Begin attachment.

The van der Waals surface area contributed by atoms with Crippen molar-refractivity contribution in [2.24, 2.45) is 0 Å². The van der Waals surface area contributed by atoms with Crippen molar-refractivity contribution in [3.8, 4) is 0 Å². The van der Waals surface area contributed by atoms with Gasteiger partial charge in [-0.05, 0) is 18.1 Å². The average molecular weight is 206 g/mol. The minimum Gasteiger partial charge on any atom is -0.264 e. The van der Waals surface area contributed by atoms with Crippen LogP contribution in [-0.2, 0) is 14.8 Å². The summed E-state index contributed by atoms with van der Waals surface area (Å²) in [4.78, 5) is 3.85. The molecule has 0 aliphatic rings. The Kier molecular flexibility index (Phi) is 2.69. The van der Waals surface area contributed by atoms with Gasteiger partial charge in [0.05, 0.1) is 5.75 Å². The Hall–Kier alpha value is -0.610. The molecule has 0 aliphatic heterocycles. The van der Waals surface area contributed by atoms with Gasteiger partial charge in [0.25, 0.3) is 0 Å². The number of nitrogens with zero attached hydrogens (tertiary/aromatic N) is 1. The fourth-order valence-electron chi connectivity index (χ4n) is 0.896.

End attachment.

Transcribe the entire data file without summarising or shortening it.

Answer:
The van der Waals surface area contributed by atoms with Crippen molar-refractivity contribution in [2.24, 2.45) is 0 Å². The van der Waals surface area contributed by atoms with Crippen molar-refractivity contribution in [3.8, 4) is 0 Å². The van der Waals surface area contributed by atoms with Gasteiger partial charge in [-0.05, 0) is 18.1 Å². The average molecular weight is 206 g/mol. The minimum Gasteiger partial charge on any atom is -0.264 e. The van der Waals surface area contributed by atoms with Crippen LogP contribution in [-0.2, 0) is 14.8 Å². The summed E-state index contributed by atoms with van der Waals surface area (Å²) in [4.78, 5) is 3.85. The molecule has 0 aliphatic rings. The Kier molecular flexibility index (Phi) is 2.69. The van der Waals surface area contributed by atoms with Gasteiger partial charge in [0.05, 0.1) is 5.75 Å². The Hall–Kier alpha value is -0.610. The molecule has 0 aliphatic heterocycles. The van der Waals surface area contributed by atoms with Gasteiger partial charge in [0.25, 0.3) is 0 Å². The number of nitrogens with zero attached hydrogens (tertiary/aromatic N) is 1. The fourth-order valence-electron chi connectivity index (χ4n) is 0.896.